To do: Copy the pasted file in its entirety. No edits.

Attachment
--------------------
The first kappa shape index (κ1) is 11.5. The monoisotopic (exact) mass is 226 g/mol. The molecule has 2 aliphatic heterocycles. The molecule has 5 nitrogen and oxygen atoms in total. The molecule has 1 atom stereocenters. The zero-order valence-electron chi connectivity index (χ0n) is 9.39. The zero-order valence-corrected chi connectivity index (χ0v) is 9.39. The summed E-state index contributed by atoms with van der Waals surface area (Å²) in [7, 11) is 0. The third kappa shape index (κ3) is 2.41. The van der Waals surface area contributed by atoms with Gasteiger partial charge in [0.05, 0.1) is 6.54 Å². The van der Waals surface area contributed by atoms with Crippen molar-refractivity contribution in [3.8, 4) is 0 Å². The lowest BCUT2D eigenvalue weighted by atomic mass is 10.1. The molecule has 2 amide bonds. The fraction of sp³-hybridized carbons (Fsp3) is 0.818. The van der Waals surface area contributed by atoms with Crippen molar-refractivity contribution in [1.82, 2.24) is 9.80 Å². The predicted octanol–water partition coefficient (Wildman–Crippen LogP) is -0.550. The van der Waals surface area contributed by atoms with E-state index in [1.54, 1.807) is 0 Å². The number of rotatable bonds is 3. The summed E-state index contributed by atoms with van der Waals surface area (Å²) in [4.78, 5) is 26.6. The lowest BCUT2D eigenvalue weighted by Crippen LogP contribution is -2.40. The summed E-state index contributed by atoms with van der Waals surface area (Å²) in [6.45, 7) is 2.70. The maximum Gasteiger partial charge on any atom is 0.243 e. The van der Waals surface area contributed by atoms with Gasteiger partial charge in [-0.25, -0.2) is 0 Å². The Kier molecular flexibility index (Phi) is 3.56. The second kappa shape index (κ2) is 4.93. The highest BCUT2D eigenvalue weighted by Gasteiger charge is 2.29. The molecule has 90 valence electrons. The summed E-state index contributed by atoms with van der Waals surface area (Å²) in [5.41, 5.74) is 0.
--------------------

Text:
The first kappa shape index (κ1) is 11.5. The monoisotopic (exact) mass is 226 g/mol. The molecule has 2 aliphatic heterocycles. The molecule has 5 nitrogen and oxygen atoms in total. The molecule has 1 atom stereocenters. The zero-order valence-electron chi connectivity index (χ0n) is 9.39. The zero-order valence-corrected chi connectivity index (χ0v) is 9.39. The summed E-state index contributed by atoms with van der Waals surface area (Å²) in [7, 11) is 0. The third kappa shape index (κ3) is 2.41. The van der Waals surface area contributed by atoms with Gasteiger partial charge in [0.05, 0.1) is 6.54 Å². The van der Waals surface area contributed by atoms with Crippen molar-refractivity contribution in [3.8, 4) is 0 Å². The lowest BCUT2D eigenvalue weighted by atomic mass is 10.1. The molecule has 2 amide bonds. The fraction of sp³-hybridized carbons (Fsp3) is 0.818. The van der Waals surface area contributed by atoms with Crippen molar-refractivity contribution in [1.82, 2.24) is 9.80 Å². The predicted octanol–water partition coefficient (Wildman–Crippen LogP) is -0.550. The van der Waals surface area contributed by atoms with E-state index in [1.54, 1.807) is 0 Å². The number of rotatable bonds is 3. The summed E-state index contributed by atoms with van der Waals surface area (Å²) in [4.78, 5) is 26.6. The lowest BCUT2D eigenvalue weighted by Crippen LogP contribution is -2.40. The summed E-state index contributed by atoms with van der Waals surface area (Å²) in [6.45, 7) is 2.70. The maximum Gasteiger partial charge on any atom is 0.243 e. The van der Waals surface area contributed by atoms with Gasteiger partial charge in [-0.25, -0.2) is 0 Å². The Kier molecular flexibility index (Phi) is 3.56. The second kappa shape index (κ2) is 4.93. The highest BCUT2D eigenvalue weighted by Gasteiger charge is 2.29. The molecule has 90 valence electrons. The summed E-state index contributed by atoms with van der Waals surface area (Å²) in [5.41, 5.74) is 0.